(398a) Carbon Nanotube Electrochemical Photocathodes with Optical Rectenna Behavior | AIChE

(398a) Carbon Nanotube Electrochemical Photocathodes with Optical Rectenna Behavior


Schmidt, H. K. - Presenter, Chemical and Biomolecular Engineering
Pasquali, M. - Presenter, Rice University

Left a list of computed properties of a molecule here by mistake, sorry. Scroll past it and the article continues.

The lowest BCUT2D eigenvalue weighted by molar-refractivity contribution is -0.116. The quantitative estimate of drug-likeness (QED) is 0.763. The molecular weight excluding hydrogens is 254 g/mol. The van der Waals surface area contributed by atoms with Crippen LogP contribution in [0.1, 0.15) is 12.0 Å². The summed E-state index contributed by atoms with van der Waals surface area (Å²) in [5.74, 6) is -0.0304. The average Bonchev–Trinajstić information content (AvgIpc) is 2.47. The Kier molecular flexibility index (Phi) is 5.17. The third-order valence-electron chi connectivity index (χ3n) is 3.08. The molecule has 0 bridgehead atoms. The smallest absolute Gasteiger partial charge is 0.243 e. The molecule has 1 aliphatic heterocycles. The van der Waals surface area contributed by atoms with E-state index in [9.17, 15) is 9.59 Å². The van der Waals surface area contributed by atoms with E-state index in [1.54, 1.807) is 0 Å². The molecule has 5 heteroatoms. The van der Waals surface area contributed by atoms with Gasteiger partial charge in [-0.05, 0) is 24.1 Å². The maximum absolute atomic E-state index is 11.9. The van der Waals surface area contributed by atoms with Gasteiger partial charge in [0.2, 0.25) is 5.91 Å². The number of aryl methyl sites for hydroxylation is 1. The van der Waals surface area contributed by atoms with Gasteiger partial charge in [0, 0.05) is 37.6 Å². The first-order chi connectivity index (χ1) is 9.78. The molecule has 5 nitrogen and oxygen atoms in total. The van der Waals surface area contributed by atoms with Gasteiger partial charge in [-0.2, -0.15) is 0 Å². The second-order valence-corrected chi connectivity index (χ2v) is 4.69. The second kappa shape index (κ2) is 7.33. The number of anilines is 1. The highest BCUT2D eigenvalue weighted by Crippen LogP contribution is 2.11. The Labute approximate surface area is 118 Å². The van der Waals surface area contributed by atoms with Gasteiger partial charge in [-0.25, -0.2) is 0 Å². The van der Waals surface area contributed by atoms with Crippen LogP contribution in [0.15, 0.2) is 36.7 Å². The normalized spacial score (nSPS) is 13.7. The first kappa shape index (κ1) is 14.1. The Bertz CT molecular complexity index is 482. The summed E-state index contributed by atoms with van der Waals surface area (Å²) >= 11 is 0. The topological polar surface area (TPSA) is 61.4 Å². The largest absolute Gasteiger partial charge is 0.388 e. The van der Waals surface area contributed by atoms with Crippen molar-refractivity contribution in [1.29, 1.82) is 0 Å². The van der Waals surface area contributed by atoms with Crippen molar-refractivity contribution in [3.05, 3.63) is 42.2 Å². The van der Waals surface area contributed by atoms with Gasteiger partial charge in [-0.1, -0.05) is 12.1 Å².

Graphitic and gold nanostructures are shown to produce rectified photocurrents without pre-bias when illuminated in the presence of aqueous electrolytes containing anionic surfactants. Graphite nanoplatelets, multi-wall carbon nanotube mats, single-wall carbon nanotube (SWNT) arrays and carbon black-loaded polymer all display this novel photovoltaic effect, and share a unique isolated photocurrent peak at ~300 nm. This feature apparently originates with their shared π-plasmon absorption. Rectified photocurrents are obtained only in the presence of anionic surfactants known to form self-assembled monolayers on graphitic surfaces. Carbon nanotube electrodes also produce minor photocurrents in the near infra-red. When coated with 5 nm of gold, single-walled carbon nanotube arrays generate similar photocurrents when treated with thiol-terminated anionic surfactant molecules. The Au-SWNT composite nanostructure displays a broad photocurrent spectrum spanning the entire visible region, along with a pronounced peak at ~400 nm. These features appear to arise from photoabsorption by gold nanorod plasmon hybridized with SWNT π-plasmons. A model explaining these results based on hot carriers traversing a rectifying tunnel barrier is presented and discussed. This mechanism is consonant with the concept of an optical rectifying antenna (rectenna), and could enable development of high efficiency photodetectors, photovoltaics and photochemical converters.